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3 Risky Dividend Stocks With Fat Yields

Dana Blankenhorn

When it comes to dividend stocks, none are as generally well-regarded as “dividend aristocrats.” A true dividend aristocrat” is more than just another name among other high-yield stocks.

It should also hold out the promise of capital gains. At minimum, it should hold its value. And that dividend needs to be secured by earnings.

A high stock yield will hide these risks. As the price of a dividend stock falls, its yield will appear to rise. But look closely, because dividends can be cut, or eliminated, at any time. General Electric (NYSE: GE ) was well known among high-yield stocks, for instance, then the company cut its dividend. The falling stock price means the yield looks high again, but it may not be secure.

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Certain stocks are designed for dividends. For example, real estate investment trusts (REITs) are required to pay out earnings as dividends, and often have huge yields. In the oil patch, master limited partnerships (MLPs) are often high dividend stocks, as many are devoted to “midstream” operations like pipelines.

But there are also some very fat dividends on the open market, if you know where to look, and are ready to assume some risk. With that in mind, the following are three dividend stocks to consider.


High Dividend Stocks: CenturyLink (CTL)

High Dividend Stocks: CenturyLink (CTL)

Source: Shutterstock

Dividend Yield: 9.6%

CenturyLink (NYSE: CTL ) combines the old U.S. West phone company with internet assets, and its 54 cent-per-share quarterly dividend represents a yield of 9.6% on its Sept. 12 opening price of $22.40-per-share.

How is this possible? The company is very devoted to the payout, but analysts wonder how long it can last.

If you look at its cash flow, you see it can. For the quarter ending in June, for instance, CenturyLink had operating cash flows of $1.582 billion. It invested about half of this into maintaining its plant and paid out another $576 million in dividends. That still left it with positive cash flow of $192 million for the quarter.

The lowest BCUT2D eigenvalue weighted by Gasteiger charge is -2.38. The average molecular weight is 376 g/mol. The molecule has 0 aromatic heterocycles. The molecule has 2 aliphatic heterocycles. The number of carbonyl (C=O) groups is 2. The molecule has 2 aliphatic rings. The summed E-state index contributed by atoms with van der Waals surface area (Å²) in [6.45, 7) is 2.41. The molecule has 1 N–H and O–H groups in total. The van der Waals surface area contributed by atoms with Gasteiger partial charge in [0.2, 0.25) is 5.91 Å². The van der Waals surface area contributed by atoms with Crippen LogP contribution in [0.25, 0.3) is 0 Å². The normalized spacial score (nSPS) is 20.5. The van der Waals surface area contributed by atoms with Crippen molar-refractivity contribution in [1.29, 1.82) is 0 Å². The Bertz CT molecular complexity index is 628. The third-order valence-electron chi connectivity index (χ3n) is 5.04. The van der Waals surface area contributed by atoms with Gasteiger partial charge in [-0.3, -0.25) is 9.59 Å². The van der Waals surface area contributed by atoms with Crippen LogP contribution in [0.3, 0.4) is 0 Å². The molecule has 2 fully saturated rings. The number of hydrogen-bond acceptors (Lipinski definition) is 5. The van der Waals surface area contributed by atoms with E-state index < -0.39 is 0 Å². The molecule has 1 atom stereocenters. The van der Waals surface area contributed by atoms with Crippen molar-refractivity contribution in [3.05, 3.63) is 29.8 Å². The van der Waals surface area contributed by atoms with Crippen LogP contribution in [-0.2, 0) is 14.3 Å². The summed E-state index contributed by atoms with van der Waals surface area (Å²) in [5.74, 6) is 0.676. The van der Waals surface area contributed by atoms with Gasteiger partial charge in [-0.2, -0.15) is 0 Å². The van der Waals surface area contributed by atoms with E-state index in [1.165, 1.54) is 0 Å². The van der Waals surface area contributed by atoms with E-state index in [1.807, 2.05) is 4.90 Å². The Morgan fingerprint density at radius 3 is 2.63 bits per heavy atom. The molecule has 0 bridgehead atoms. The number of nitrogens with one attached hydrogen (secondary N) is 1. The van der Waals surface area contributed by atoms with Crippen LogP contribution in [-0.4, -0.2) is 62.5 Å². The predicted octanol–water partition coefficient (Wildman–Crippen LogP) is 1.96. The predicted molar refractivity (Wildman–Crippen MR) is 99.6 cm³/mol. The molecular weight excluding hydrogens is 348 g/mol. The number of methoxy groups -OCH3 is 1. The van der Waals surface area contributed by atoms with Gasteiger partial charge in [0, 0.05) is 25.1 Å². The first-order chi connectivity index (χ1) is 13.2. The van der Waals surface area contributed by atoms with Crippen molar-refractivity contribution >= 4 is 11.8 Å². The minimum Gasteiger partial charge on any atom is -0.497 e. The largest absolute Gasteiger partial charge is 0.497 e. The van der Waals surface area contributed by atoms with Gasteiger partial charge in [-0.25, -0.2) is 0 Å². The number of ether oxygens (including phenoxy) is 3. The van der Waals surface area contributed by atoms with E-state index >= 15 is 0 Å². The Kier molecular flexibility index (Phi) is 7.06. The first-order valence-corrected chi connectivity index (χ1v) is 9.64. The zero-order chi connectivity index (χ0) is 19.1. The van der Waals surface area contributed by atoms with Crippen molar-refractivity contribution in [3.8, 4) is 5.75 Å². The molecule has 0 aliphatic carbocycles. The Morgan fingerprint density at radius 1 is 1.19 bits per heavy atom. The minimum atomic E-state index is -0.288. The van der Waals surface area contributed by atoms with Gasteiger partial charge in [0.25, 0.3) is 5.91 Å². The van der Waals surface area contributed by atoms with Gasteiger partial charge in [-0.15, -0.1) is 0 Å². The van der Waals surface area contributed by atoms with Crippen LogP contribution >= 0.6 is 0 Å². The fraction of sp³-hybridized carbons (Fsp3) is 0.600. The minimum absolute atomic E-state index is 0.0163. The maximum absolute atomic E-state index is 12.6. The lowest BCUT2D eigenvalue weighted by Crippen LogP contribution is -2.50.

Bears looked only at the company’s net income, $292 million for the quarter — $115 million for the previous quarter — and asked how long they can keep doing this. The answer is that by buying profitable companies, like Level 3, an optical fiber operator bought for $34 billion in 2016 , it can do this for some time. All of this is to say that CTL is one of the high dividend stocks you should keep an eye on if you’re hunting for massive yields.


High Dividend Stocks: Ford (F)

High Dividend Stocks: Ford (F)

Source: Shutterstock

Dividend Yield: 6.4%

Ford (NYSE: F ) is a dividend aristocrat because its stock price keeps falling. I should know. I own a bunch of it, and I’m sitting on a loss.

At Ford’s Sept. 12 opening price of $9.31-per-share, the 15-cent-per-share quarterly dividend represents a yield of 6.4%.

This stock is surprisingly affordable compared to other high-yield stocks. Ford had net income of $1.06 billion in the second quarter and paid $586 million in dividends. The dividend was thus covered nearly twice over. The problem, and it’s why the dividend stock is so cheap, lies in its $12.2 billion in long-term debt, and the need to keep adding debt to stay relevant in the market.

Under CEO James Hackett, Ford has a five-year plan to pull away from gasoline cars and toward self-driving electrics, while continuing to push sales of big trucks and SUVs that drive its profit. There is skepticism this will work, hence the low stock price. But if you believe in its plan, then this is one of the dividend stocks you should consider if you’re looking for a sizable yield.


High Dividend Stocks: Banco Bilbao Vizcaya Argentaria (BBVA)

High Dividend Stocks: Banco Bilbao Vizcaya Argentaria (BBVA)

Source: Ken Teegardin via Flickr

Dividend Yield: 12.2%

Banco Bilbao Vizcaya Argentaria (NYSE: BBVA ), known as BBVA, is a Spanish bank that is very active in emerging markets. This explains why the stock is so cheap that a dividend of 18.5-cents-per-quarter yields 12.2%.

Wherever big financial trouble exists, whether it’s in Turkey, Mexico or Argentina, you’ll find BBVA. The bank chose to move into emerging markets after the European debt crisis early in the decade and those bets are now coming back to haunt it.

With 6.64 billion shares outstanding, the bank needs $1.23 billion in earnings each quarter to pay the dividend, and its surprisingly close to that mark. Earnings were just 1.14 billion Euros for the second quarter, but 1.34 billion in the first. (The Euro is currently trading at $1.16.)

For the September quarter, due to be reported Oct. 26, the company is expected to just break even. But it has nearly 690 billion Euros of assets on the books, and the power to raise rates on borrowers due to financial instability.

It’s a dicey proposition, but those looking for the highest yields, just like those looking for the biggest capital gains, must assume some risks.

Dana Blankenhorn is a financial and technology journalist. He is the author of a new mystery thriller, The Reluctant Detective Finds Her Family , available now at the Amazon Kindle store. Write him at danablankenhorn@gmail.com or follow him on Twitter at @danablankenhorn . As of this writing, he owned shares in F.

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